Right, as of now there’s no mucking around with Marvel’s reprints of the Eclipse Comics Miracleman stories hit the John Totleben issues and after some 27 years it’s still great to see Totleben’s art, which in these reprints has been recoloured by Steve Oliff which does mean at times it’s not quite as effective as Totleben’s original work back in 1987, but on the whole Oliff does a great job.
This was also the issue which saw Alan Moore drop the style and format of the previous episodes and develop Miracleman’s style quite dramatically as he himself developed in the years since starting the strip. By the time this was originally published in 1987 Moore had done Watchmen and was moving on from traditional forms of storytelling (which he’d already redefined) to something else. Although Moore’s final six issues of Miracleman aren’t that world shattering in terms of style, it’s the content and tone which is important as they’ve almost single handily served as a template for thousands of superhero comics that followed it with the overwhelming majority being utter shite, but full of gore and dark darkness.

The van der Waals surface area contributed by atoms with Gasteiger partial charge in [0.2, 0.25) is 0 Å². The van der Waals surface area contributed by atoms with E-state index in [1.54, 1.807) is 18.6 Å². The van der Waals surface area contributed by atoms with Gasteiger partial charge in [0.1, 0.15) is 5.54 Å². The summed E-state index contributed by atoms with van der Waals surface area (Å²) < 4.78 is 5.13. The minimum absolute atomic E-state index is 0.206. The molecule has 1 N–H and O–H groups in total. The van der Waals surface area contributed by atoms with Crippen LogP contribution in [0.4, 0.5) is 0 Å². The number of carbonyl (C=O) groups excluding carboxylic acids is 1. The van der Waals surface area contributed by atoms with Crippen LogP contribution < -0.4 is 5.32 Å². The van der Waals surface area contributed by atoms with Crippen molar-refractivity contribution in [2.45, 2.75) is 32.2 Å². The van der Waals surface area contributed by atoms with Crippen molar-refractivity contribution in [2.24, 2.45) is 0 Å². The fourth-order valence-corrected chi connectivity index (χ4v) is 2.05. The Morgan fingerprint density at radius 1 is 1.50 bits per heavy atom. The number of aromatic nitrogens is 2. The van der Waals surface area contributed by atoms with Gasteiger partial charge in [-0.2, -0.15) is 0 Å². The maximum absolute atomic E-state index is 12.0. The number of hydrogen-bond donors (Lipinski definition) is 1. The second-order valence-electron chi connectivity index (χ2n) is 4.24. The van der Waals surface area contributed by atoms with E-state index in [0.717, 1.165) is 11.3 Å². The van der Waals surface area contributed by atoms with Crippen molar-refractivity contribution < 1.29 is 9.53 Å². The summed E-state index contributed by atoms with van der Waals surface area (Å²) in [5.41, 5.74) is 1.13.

This issue sees Miraclewoman make her move to help Mike Moran/Miracleman, as well as a fight scene which shows how Moore has developed in between issue 10 and this one. Moore is less interested in showing us superheroes hitting each other rather he deals with how body swapping aliens would be seen by even a figure like Miracleman, who narrates the entire last six issues from a time when these stories are history to him, but to us, the reader, are new and unfolding.
It’s a brave change of tone and an interesting change of style even now. In fact reading it again, it’s amazing that much of the fight between Miracleman and the Qys (the aforementioned shape changing aliens) is told in the retrospective narrative. Even back then a reader would have expected it to unfold page after page, but instead Moore shifts the focus onto Miraclewoman protecting Moran’s wife Liz.
This is going to be a huge jolt for people reading this for the first time after they’ve got over the leap Moore obviously has made, not to mention for a lot of younger readers seeing Totleben’s art is going to jar with the smoother work in the Warrior issues, but his work really does stand up brilliantly. This is obvious in the extras for this issue which prints some of Totleben’s pencils and original art.
Sadly this issue is padded out by another old Mick Anglo strip which nobody really is going to read, but it helps Marvel pad things out so they can keep the original Eclipse numbering. A pity as it feels they’ve spun this out longer than necessary, but new readers are in for a treat in the last Moore issues, while older readers can relive the joy (and horror) that’s to come.